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Jeopardy's buzzer is totally diabolical, and here's why

It's not just about who's the fastest or who has the right answer, after all.
/ Source: TODAY

If you've watched "Jeopardy!", you've seen it: that poor frustrated contestant whose buzzer seems to be broken. She has the right answer, but she can't buzz in, darn it!

Well, it's not broken at all. The thing is, on "Jeopardy!", knowing the right answer (or right question, as it were) is only half the battle.

Jeopardy game show
On "Jeopardy!", contestants must master more than trivia. There's some manual dexterity involved.CBS

As an article on the show's website recently explained, there are some key rules to knowing when to press that buzzer ... and consequences if you do it early.

First of all, the buzzer is only turned on after host Alex Trebek finishes speaking the last syllable in the "answer."

Second, contestants know that the buzzer is active when they see a set of lights that are out of view of the audience.

And third: If you buzz before those lights go on you are locked out for a quarter of a second. A quarter of a second!

That's more than enough to completely lose you the advantage.

JEOPARDY, contestant Ken Jennings, 1984
All-time champ Ken Jennings knew his stuff, but clearly had excellent buzzer control.Everett Collection

Early on in the show's history, the article notes, contestants could buzz in early, but "that led to a lot of quick guesses, negative scores and general confusion."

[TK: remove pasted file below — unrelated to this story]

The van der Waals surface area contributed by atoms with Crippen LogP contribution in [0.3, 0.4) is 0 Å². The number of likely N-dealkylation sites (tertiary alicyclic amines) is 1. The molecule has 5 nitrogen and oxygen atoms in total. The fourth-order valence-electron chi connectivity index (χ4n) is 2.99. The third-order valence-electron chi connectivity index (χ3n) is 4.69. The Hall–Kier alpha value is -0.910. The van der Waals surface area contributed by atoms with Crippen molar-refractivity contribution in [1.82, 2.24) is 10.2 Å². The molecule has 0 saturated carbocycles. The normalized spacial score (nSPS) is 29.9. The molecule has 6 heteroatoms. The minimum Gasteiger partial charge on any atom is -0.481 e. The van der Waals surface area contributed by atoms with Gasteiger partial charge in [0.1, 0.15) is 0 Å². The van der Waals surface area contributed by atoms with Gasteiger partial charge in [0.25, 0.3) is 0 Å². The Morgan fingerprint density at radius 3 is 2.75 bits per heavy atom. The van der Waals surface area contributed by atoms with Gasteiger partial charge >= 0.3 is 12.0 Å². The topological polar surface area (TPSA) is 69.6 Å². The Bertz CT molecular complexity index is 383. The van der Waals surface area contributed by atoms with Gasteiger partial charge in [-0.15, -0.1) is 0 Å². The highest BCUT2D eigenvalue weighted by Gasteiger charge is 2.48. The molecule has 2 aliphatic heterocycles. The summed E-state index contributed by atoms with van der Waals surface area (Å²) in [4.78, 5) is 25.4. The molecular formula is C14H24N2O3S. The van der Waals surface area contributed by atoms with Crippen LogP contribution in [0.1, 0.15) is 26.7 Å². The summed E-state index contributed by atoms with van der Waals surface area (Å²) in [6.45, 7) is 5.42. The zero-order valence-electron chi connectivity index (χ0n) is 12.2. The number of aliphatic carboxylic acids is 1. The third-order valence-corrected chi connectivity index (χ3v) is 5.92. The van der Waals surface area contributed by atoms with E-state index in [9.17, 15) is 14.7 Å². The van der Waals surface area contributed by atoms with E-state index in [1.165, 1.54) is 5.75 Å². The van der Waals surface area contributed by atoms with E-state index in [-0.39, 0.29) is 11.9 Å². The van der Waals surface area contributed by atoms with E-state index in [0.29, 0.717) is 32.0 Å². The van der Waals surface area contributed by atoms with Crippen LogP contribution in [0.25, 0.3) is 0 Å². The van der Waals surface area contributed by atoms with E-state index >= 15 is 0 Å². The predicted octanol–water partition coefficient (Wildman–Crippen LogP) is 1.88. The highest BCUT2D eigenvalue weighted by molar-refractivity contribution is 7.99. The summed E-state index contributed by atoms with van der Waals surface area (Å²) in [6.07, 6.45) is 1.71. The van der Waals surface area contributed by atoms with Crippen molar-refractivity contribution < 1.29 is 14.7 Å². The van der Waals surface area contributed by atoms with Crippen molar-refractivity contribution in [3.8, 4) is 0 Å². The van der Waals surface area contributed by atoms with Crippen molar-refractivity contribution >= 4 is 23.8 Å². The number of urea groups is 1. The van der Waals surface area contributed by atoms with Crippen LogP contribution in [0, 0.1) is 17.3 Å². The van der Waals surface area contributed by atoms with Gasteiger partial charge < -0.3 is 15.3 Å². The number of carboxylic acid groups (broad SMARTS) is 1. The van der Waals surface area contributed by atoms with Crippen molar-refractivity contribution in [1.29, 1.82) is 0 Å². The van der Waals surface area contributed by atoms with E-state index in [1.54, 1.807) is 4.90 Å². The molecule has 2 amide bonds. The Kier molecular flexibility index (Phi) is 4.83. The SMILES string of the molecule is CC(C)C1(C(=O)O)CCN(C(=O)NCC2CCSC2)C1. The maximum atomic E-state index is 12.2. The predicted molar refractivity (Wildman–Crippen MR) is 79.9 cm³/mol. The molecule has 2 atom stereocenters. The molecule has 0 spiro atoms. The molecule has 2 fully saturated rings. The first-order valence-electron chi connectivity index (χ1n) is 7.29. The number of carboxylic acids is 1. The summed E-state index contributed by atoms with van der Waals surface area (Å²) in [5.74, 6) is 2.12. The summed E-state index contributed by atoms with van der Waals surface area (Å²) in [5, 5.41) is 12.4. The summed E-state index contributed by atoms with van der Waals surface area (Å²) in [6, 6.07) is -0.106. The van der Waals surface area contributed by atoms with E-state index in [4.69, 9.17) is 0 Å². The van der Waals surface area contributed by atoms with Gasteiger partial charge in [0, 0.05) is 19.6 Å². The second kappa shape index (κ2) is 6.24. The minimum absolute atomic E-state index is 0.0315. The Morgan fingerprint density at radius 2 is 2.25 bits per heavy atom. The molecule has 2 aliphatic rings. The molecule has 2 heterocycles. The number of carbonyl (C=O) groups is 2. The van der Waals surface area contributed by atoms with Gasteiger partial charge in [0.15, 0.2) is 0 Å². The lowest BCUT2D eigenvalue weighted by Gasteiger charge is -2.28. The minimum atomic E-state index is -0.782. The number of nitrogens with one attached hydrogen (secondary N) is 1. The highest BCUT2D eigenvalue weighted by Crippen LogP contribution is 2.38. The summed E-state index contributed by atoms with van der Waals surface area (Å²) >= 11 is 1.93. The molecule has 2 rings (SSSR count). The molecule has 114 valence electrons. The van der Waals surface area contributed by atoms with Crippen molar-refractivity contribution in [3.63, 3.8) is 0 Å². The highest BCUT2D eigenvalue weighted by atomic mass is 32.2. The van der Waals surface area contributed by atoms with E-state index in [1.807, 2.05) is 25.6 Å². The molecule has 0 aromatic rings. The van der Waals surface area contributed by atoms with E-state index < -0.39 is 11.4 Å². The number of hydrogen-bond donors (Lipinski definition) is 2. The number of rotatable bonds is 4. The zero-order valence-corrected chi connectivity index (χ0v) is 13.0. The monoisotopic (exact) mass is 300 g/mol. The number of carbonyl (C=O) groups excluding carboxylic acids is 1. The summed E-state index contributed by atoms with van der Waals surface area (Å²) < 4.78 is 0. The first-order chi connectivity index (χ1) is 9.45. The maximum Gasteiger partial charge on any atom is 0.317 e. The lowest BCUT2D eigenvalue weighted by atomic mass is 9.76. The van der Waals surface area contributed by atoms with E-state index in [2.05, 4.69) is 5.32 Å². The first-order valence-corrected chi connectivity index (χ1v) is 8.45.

In 2014, the show posted a video of champions discussing their various techniques for wielding the all-important device.

"Buzzer control is more of an issue than knowing the answers," Lynda DelGenis, a "Jeopardy!" champion from 2002, told TODAY. "After that, the only way to get an answer in is if the contestant who buzzed in got it wrong, and they opened it up for the other two."

Jeopardy game show
One rule of thumb: Don't "question" before Alex Trebek is finished with his "answer"!CBS

She noted that after she got the nod to come on the show, producers suggested she practice with a ballpoint pen to prepare for the finicky buzzer.

Still, she got locked out more than once. And when she came back on her second day it was even more stressful, she said.

"With the precise engineering of the signaling devices, we've taken great care to ensure that the game runs smoothly and that every contestant gets an equal chance to respond," the article explained.

"Hopefully, it helps them to relax a bit, knowing that lightning reflexes and flexible thumbs are just as important to the game as having staggering amounts of knowledge about a vast array of subjects."

Perhaps. But it takes more than just book smarts to win at "Jeopardy!" it seems!

Follow Randee Dawn on Twitter.